(Bloomberg) -- Diem, the cryptocurrency venture once defended by Mark Zuckerberg in front of Congress, has agreed to sell its assets to Silvergate Capital Corp. for about $200 million, according to a person familiar with the matter.

The ambitious project to create global, stable digital currencies, which Zuckerberg’s Meta Platforms Inc. launched along with a set of partners in 2019, had unraveled after constant regulatory scrutiny, leading to a search for a buyer, Bloomberg reported this week. The initiative had changed its name and scaled back ambitions. Now, all of the investors in Diem, formerly known as Libra, have been made whole, according to a person familiar with the matter. The Wall Street Journal earlier reported the sale.

Meta and Silvergate didn’t immediately respond to a request for comment. The Diem Association declined to comment. 

Silvergate was already a part of the Diem project. Diem had said in May that the bank was to be the issuer of the Diem USD stablecoin, a type of digital token that is pegged to the U.S. dollar and typically used to buy and sell other crypto. After a lengthy back-and-forth between the Diem advocates and regulators, officials at the U.S. Federal Reserve finally told Silvergate last summer that the agency was uneasy with the plan and couldn’t assure the bank that it would allow that activity, people familiar with the matter have told Bloomberg.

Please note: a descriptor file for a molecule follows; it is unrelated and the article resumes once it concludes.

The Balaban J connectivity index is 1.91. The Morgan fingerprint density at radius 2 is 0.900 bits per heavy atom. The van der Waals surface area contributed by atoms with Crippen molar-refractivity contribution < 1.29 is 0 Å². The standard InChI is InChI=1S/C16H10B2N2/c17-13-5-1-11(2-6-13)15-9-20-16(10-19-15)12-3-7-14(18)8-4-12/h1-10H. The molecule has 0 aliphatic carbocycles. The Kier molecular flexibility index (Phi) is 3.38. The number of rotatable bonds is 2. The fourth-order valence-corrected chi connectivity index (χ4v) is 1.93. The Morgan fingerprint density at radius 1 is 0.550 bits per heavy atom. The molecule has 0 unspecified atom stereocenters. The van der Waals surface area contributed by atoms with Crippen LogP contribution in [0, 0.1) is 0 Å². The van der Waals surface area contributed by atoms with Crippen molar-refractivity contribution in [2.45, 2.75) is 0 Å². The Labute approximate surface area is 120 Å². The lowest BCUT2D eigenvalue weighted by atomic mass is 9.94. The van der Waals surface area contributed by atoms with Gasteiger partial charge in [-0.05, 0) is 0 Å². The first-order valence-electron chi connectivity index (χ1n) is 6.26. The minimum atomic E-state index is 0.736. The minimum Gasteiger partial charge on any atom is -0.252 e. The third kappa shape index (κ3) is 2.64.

During those earlier negotiations with the Federal Reserve, the Fed and other regulators feared an instant, massive scale of billions of Facebook-linked Diem users. The agencies moved to make their position more clear, which they did in November in a report from the President’s Working Group on Financial Markets. 

Now, financial watchdogs are operating from a universal position that stablecoins that are meant for buying and selling things should be issued by regulated banks. That could put Silvergate in a position to attempt a stablecoin by itself.

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